Back to the USA

Tags: Fairhaven, Martha's Vineyard, sailing, USA, Wickford

Date: September 11, 2017

After Lunenburg we anchored one night further along the South coast of Nova Scotia and from there we sailed directly to the US - through the Cape Cod Canal and to Fairhaven/New Bedford. We stayed there for a few nights doing chores on the boat but we also had time to visit Fort Phoenix in Fairhaven. It is a tiny fort but has an interesting history, since the first naval battle of the American Revolution on May 13-14, 1775, took place just off shore of where the fort is located. At the time there was no fort but shortly after the battle a small fort was built and outfitted with cannons, some of which had been captured from the British in the Bahamas. On September 5-6 1778 the fort was destroyed and burnt down by the British but promptly rebuilt and renamed Fort Phoenix:

Not far from the fort we passed the Unitarian Memorial Church built in 1904 in the so-called Gothic Revival style. The church was financed and donated to the Unitarian Church by Henry Huttleston Rogers, an American industrialist who made his fortune in the oil refining business and decided to spend some of his money donating buildings to his hometown, Fairhaven. The church was designed by the American architect Charles Brigham but forty-five Italian craftsmen were brought in to do all the stonework carvings:

The bronze doors of the church each weigh more than 2 tons:

The Fairhaven High School, called "Castle on the Hill" was also financed by Henry H. Rogers and donated to Fairhaven town:

After leaving the Fairhaven/New Bedford area we went to Martha's Vineyard, the island where the rich and famous Americans like to keep a summer cottage. Some of them are summer mansions rather than cottages, though:

On the north side of Martha's Vineyard we anchored in Lake Tashmoo which is not actually a lake but a deep narrow inlet filled with mostly local moored boats:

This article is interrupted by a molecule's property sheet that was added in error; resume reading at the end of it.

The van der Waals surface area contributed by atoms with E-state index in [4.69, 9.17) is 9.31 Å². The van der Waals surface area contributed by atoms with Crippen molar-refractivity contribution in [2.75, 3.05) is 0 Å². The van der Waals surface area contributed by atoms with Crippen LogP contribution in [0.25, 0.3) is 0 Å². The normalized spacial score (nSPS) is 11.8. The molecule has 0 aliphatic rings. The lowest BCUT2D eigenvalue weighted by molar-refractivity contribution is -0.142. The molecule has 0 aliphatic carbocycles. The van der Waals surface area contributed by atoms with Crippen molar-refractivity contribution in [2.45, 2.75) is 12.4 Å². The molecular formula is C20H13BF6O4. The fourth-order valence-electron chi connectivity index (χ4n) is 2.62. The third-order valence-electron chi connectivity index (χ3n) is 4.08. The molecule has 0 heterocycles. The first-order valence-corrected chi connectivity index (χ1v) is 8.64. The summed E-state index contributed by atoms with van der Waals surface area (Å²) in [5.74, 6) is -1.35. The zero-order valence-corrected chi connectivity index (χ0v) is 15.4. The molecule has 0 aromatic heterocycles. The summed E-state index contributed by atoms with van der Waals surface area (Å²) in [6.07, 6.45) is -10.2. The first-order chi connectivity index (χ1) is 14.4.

As we entered Lake Tashmoo, Skip, a friend from Florida who spends some of his time on Martha's Vineyard came out in his dinghy and took this picture of us:

Skip took us around most of the island. Next to his house we ran into some of Martha's Vineyard's wild turkeys:

Martha's Vineyard has a a year-round population of approx. 15,000 people but in the summer it increases to more than 100,000 people. Even so, it is still possible to find areas to go for a hike. Here is the view over Lake Tashmoo from shore:

We also found some wooded areas:

We sailed from Martha's Vineyard to Wickford in Rhode Island to meet some friends we first met in Guadeloupe in February and then kept running into as we sailed west. We moored in the protected harbor of Wickford next to several wooden boats:

This is a so-called Catboat, characterized by having its single mast set well forward on the bow of the boat. The Catboats seem to be quite popular in the Cape Cod area and in Rhode Island:

The town of Wickford is full of old mostly wooden buildings, here is St Paul's Church erected in 1847:

An old wooden house probably built in the late 1700s:

This is the Old Narragansett Church from 1707. It was moved from the town of Narragansett to Wickford in 1800 and is one of the earliest examples of English classical design in the American colonies:

In addition to all the old wooden houses Wickford has a couple of yacht clubs, boatyards and marinas with room for hundreds of boats: